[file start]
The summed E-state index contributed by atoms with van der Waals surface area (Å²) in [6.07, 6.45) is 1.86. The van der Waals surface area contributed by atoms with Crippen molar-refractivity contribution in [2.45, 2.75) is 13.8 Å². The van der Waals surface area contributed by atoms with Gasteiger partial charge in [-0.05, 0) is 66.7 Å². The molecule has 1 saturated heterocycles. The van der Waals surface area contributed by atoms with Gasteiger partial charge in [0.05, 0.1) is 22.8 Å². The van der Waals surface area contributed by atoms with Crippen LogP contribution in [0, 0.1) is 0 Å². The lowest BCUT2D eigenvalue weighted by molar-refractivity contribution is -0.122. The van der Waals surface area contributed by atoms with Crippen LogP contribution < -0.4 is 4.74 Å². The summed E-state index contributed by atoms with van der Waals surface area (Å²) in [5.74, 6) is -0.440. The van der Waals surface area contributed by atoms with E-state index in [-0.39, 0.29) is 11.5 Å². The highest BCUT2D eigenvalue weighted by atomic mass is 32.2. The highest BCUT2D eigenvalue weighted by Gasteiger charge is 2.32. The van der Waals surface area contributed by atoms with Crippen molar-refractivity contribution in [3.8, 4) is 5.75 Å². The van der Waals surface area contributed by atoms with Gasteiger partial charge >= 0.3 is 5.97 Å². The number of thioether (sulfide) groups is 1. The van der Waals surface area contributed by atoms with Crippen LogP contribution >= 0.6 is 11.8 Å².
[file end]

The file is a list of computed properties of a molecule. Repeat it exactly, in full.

The summed E-state index contributed by atoms with van der Waals surface area (Å²) in [6.07, 6.45) is 1.86. The van der Waals surface area contributed by atoms with Crippen molar-refractivity contribution in [2.45, 2.75) is 13.8 Å². The van der Waals surface area contributed by atoms with Gasteiger partial charge in [-0.05, 0) is 66.7 Å². The molecule has 1 saturated heterocycles. The van der Waals surface area contributed by atoms with Gasteiger partial charge in [0.05, 0.1) is 22.8 Å². The van der Waals surface area contributed by atoms with Crippen LogP contribution in [0, 0.1) is 0 Å². The lowest BCUT2D eigenvalue weighted by molar-refractivity contribution is -0.122. The van der Waals surface area contributed by atoms with Crippen LogP contribution < -0.4 is 4.74 Å². The summed E-state index contributed by atoms with van der Waals surface area (Å²) in [5.74, 6) is -0.440. The van der Waals surface area contributed by atoms with E-state index in [-0.39, 0.29) is 11.5 Å². The highest BCUT2D eigenvalue weighted by atomic mass is 32.2. The highest BCUT2D eigenvalue weighted by Gasteiger charge is 2.32. The van der Waals surface area contributed by atoms with Crippen molar-refractivity contribution in [3.8, 4) is 5.75 Å². The van der Waals surface area contributed by atoms with Gasteiger partial charge >= 0.3 is 5.97 Å². The number of thioether (sulfide) groups is 1. The van der Waals surface area contributed by atoms with Crippen LogP contribution >= 0.6 is 11.8 Å².